The Lord evidently highly values integrity. He promised great blessings to Solomon if he "…will walk before me, as David thy father walked, in integrity of heart…" (I Kings 9:4) Unfortunately, David did not retain his integrity throughout his life.

Job is held up as a man who "…holds his integrity…" in spite of numerous challenges. (Job 2:3)

There are many examples of people of integrity (and some who lack it) in modern times. May I illustrate from my own observations related to the business world? See if you can see what lessons we might glean from them.

I recently attended the funeral of my friend Lowell Benson, Executive Vice President of the O.C. Tanner Company and their chief buyer of diamonds and gold. He was also a stake president in Salt Lake City and a great friend and graduate of BYU and the Marriott School of Management. His funeral packed a large stake center. I was curious to see that people attended from the diamond capitals of the world: Antwerp and Johannesburg. Their messages were read at the funeral. I paraphrase, "We knew Lowell as an excellent man of business. More importantly, he was a man of integrity. He drove a hard bargain but he could always be trusted to keep his word."

Jon Huntsman, Sr., is one of the most successful businessmen in America. (His corporate jet enables President Hinckley to travel the world.) He has founded a number of companies in the republics of the former Soviet Union. Two of his former employees were in my MBA class at BYU and told me of the box factory he created in Russia to help this emerging economy. Initially the company was told it would have to pay a certain tax rate on boxes sold to Russian customers and a much lower rate on boxes shipped for resale to other former republics. After the company started producing boxes, a tax administrator came and informed the company that the rates were being increased on the exported boxes — to a point that made the company completely unprofitable. However, the official said, if certain amounts could be paid under the table directly to the tax official, he could "take care of them." It is Jon Huntsman's policy never to pay a bribe. He never has, he never will. The official was insistent. Jon Huntsman decided to sell the factory to local management for one dollar rather than pay a bribe. He lost his investment of millions of dollars but he would not compromise his integrity for money.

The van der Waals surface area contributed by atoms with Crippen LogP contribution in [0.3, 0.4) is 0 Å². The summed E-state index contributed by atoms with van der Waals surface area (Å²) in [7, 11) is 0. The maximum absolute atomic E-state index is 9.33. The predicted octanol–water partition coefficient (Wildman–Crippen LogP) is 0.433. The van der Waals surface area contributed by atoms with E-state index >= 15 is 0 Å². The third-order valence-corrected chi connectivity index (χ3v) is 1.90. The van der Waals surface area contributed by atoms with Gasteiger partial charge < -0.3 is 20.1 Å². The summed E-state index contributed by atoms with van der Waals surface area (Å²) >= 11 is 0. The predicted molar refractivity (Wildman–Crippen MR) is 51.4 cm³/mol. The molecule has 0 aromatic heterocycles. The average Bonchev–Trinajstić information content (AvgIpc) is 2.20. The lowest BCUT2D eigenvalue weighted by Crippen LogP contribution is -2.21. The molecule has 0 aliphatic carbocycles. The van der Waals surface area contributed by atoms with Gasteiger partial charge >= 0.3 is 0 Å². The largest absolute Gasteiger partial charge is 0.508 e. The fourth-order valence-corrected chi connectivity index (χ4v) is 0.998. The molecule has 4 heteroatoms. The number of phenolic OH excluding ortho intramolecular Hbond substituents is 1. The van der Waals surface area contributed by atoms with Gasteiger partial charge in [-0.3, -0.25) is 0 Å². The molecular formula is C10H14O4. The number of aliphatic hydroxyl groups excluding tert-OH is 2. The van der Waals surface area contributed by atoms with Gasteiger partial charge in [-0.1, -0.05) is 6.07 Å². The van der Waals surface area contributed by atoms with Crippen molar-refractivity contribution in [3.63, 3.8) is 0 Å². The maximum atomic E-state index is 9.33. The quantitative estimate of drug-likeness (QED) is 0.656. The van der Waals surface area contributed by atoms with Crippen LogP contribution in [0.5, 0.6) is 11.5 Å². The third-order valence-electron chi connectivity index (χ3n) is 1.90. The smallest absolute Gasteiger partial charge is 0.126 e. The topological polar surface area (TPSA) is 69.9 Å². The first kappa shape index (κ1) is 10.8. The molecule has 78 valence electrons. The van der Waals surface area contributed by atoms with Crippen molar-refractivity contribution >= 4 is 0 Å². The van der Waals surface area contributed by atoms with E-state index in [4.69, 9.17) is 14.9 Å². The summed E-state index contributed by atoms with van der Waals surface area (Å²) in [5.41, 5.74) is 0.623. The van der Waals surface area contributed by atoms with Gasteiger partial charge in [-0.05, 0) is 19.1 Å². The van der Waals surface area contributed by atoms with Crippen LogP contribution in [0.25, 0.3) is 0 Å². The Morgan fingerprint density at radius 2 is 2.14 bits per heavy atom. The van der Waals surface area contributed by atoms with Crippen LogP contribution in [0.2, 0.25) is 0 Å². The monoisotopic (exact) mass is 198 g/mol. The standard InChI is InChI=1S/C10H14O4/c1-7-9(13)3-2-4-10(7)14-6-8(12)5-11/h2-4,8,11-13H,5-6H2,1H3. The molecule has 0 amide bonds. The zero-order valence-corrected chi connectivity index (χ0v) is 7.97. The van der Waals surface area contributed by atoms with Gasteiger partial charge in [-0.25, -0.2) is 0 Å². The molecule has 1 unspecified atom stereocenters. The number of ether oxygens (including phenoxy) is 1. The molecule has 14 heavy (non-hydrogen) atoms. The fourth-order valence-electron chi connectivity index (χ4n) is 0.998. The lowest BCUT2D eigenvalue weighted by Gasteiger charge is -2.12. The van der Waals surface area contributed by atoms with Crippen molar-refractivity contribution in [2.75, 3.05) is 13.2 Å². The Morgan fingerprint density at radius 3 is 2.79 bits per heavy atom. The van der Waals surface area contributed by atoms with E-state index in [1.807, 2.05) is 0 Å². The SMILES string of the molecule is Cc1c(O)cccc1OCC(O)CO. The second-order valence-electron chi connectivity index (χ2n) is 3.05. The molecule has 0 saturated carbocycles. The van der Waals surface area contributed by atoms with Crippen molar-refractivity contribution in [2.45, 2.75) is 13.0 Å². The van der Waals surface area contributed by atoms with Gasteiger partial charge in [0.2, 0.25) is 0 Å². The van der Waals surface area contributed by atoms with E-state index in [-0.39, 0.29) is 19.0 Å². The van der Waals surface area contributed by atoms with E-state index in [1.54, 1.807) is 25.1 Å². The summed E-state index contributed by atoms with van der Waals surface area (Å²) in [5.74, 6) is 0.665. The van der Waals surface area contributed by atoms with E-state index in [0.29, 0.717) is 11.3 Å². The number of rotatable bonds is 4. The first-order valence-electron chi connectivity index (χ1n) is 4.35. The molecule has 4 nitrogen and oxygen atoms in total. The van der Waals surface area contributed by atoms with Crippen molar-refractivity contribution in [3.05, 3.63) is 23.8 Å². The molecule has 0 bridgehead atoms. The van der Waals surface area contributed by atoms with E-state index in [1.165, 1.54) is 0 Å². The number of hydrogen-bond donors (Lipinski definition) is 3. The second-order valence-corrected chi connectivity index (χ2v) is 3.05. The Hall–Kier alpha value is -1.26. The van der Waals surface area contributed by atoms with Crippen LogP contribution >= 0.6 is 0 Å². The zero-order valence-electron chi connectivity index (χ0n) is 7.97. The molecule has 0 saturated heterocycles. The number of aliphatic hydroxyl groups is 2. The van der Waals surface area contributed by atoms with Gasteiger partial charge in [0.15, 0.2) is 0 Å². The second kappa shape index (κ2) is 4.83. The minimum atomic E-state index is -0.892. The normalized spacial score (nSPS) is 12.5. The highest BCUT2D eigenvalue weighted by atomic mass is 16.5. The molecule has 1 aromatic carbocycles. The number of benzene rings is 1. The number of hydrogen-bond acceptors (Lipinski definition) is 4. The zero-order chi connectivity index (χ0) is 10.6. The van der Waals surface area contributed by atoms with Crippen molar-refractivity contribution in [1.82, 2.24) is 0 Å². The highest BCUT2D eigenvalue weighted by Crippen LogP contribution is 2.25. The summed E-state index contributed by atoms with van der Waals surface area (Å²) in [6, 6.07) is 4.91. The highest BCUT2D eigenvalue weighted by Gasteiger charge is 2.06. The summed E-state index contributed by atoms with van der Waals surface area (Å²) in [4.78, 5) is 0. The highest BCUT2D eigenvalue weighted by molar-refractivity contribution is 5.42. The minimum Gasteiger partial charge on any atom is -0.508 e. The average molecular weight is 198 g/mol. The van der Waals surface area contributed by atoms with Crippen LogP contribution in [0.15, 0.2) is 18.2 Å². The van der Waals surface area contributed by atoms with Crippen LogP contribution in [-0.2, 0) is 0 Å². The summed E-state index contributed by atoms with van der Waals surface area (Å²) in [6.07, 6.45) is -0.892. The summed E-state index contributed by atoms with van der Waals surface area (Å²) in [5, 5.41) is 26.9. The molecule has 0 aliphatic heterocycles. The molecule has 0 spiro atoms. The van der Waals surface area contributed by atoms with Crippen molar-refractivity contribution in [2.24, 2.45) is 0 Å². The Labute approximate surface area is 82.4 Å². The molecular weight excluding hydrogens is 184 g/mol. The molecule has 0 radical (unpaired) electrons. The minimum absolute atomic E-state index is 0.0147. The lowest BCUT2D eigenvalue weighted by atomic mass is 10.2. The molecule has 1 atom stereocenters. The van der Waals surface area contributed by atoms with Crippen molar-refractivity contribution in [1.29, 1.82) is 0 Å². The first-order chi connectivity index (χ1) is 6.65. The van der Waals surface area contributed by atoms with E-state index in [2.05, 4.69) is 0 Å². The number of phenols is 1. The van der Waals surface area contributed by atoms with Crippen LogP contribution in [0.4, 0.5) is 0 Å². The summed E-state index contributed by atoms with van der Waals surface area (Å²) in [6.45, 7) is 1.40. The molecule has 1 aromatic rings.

Recently one of our top BYU MBA graduates accepted one of the most lucrative jobs of the year with a prestigious company. He and his wife moved to a large city and were enjoying the prospects of a rapid move up the success ladder. But he was asked to engage in business practices that compromised his integrity. His supervisor wanted him to make significant misrepresentations to customers. He approached his superiors and told them he could not do what they were asking him to do. He was fired. He spent several months out of work. Fortunately, he finally did get another very good job — even better than the first.

An accounting clerk at a large university became a respected member of his profession — even holding a high office in his professional association. He was active in his church and community and had a good family. One day he discovered how he could take small amounts from the university without anyone noticing. He told himself that he was underpaid anyway — and besides, he would only use the money a short while and then return it. But the next month, more money was needed. Just a little more would not matter — he'd pay that back, too. The months stretched into years. The total amount taken swelled to several hundred thousand dollars. Then came the day when an audit uncovered his fraud. His reputation was shattered. His career came to an end. His family disintegrated. Ties with his church were broken. Where once he was a respected member of the community, now he was a common criminal unworthy of the trust and confidence of any employer.

Two partners in an e-commerce start-up company negotiated a contract with a large company to provide their customers seminars on this new field. The large firm provided seed money to help the small company get started. A few months later, the partners realized that, under the terms of the contract, they owed the large company about $40,000. If that amount had to be paid immediately, the small company would have to shut its doors. The original intent of the contract would not have required payment, but the wording of the contract was such that the small firm owed the $40,000. At the same time this was discovered, the large company changed the manager who was responsible for the contract. He probably did not know of the contents of the contract nor of the intent. The two partners had a choice — if they told the new manager about the $40,000, they could have to pay it and lose their company. If they did not tell him, the new manager may never find out and they could stay in business. The partners said to each other, "It's only money. We built our company on the principles of integrity. We can't let money stand in the way of that principle." They called the new manager and explained the situation. He asked for a few days to consider the matter. He later called back and said, "You have been men of integrity. We find that a rare commodity in today's business. Because we now know we can trust you, we want you to keep the $40,000." That year, the small company did over one million dollars in business with the large company and the relationship continued at that level for many years.